The Indian Supreme Court on Thursday agreed to hear a plea challenging the detention of over 150 detained Rohingya Muslim refugees to Myanmar, setting a hearing date for March 25.
At least 155 Rohingya “illegal immigrants” were detained by local police in different areas of the disputed Jammu region earlier this month.
According to the local newspaper The Hindu, Chief Justice of India Sharad Arvind Bobde accepted to hear the plea challenging refugees’ detention and proposed deportation.
“We approached the court regarding the detention of 155 Rohingyas and pleaded to stop Indian authorities from deporting them back to Myanmar,” Mohammad Salimullah, a member of the Rohingya community, told Anadolu Agency.
After their arrest, local authorities put 155 Rohingya in a “holding center” that had been set up under the Foreigners Act in the Hiranagar sub-jail of Kathua district in the disputed Jammu region which was established under a government notification dated March 5.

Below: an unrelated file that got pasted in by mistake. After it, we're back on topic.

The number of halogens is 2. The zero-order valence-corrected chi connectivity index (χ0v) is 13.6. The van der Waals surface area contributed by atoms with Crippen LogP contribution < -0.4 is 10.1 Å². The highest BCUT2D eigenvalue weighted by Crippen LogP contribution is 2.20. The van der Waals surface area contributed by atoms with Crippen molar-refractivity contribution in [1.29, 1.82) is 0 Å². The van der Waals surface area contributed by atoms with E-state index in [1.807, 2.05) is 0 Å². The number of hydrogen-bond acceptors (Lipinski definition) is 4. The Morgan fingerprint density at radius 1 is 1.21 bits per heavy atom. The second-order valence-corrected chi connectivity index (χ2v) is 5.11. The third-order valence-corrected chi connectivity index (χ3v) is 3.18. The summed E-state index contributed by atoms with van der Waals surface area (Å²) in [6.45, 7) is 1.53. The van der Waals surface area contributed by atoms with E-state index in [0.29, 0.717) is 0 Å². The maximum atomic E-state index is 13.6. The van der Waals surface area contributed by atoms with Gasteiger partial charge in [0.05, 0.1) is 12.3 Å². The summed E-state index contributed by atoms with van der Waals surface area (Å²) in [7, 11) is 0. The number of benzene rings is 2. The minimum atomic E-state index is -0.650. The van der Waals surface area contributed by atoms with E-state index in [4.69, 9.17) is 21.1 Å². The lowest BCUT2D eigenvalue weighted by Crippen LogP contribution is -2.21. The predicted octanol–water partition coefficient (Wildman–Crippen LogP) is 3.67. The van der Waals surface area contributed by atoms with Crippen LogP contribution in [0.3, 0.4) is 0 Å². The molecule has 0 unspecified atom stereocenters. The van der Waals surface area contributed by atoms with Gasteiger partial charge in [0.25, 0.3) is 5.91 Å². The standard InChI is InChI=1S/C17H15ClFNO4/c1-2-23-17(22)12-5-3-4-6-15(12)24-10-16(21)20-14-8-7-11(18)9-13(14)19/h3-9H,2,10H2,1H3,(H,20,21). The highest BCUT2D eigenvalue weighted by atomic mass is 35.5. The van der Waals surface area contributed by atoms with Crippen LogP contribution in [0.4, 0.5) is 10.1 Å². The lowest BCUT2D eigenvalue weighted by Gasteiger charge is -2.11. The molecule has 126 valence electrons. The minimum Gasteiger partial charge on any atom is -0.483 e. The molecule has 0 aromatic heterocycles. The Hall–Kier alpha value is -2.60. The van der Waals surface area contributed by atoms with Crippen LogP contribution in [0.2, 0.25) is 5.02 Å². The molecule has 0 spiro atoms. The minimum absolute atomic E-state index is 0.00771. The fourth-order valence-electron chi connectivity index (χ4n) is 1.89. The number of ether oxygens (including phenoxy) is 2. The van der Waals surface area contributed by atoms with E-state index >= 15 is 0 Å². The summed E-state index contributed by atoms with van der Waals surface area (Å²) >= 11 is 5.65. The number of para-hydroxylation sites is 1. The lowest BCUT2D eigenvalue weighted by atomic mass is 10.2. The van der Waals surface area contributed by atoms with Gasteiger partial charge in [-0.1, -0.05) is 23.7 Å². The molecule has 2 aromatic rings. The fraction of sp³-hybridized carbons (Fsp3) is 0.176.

Thousands of Rohingya have been living in 39 camps in the Indian-administered Jammu region since 2007 when they fled their country.
While the UNHCR has provided refugee ID cards to half of the refugees from Myanmar, India does not recognize these cards, since it is not a signatory to the UN Convention on Refugees.
In January this year, at least 13 members from five Rohingya families in the northern state of Haryana were manhandled and detained by local police.
During the same month, New Delhi Police also detained eight Rohingya after they failed to show valid documents. They were sent to the detention center.
According to Amnesty International, more than 750,000 Rohingya refugees, mostly women and children, fled Myanmar and crossed into Bangladesh after Myanmar forces launched a crackdown on the minority Muslim community in August 2017.
Since Aug. 25, 2017, nearly 24,000 Rohingya Muslims have been killed by Myanmar’s state forces, according to a report by the Ontario International Development Agency (OIDA).
More than 34,000 Rohingya were thrown into fires, over 114,000 more were beaten, and as many as 18,000 Rohingya women and girls were raped by Myanmar’s army and police said the OIDA report, titled Forced Migration of Rohingya: The Untold Experience.
Over 115,000 Rohingya homes were burned and 113,000 others vandalized, the report added.
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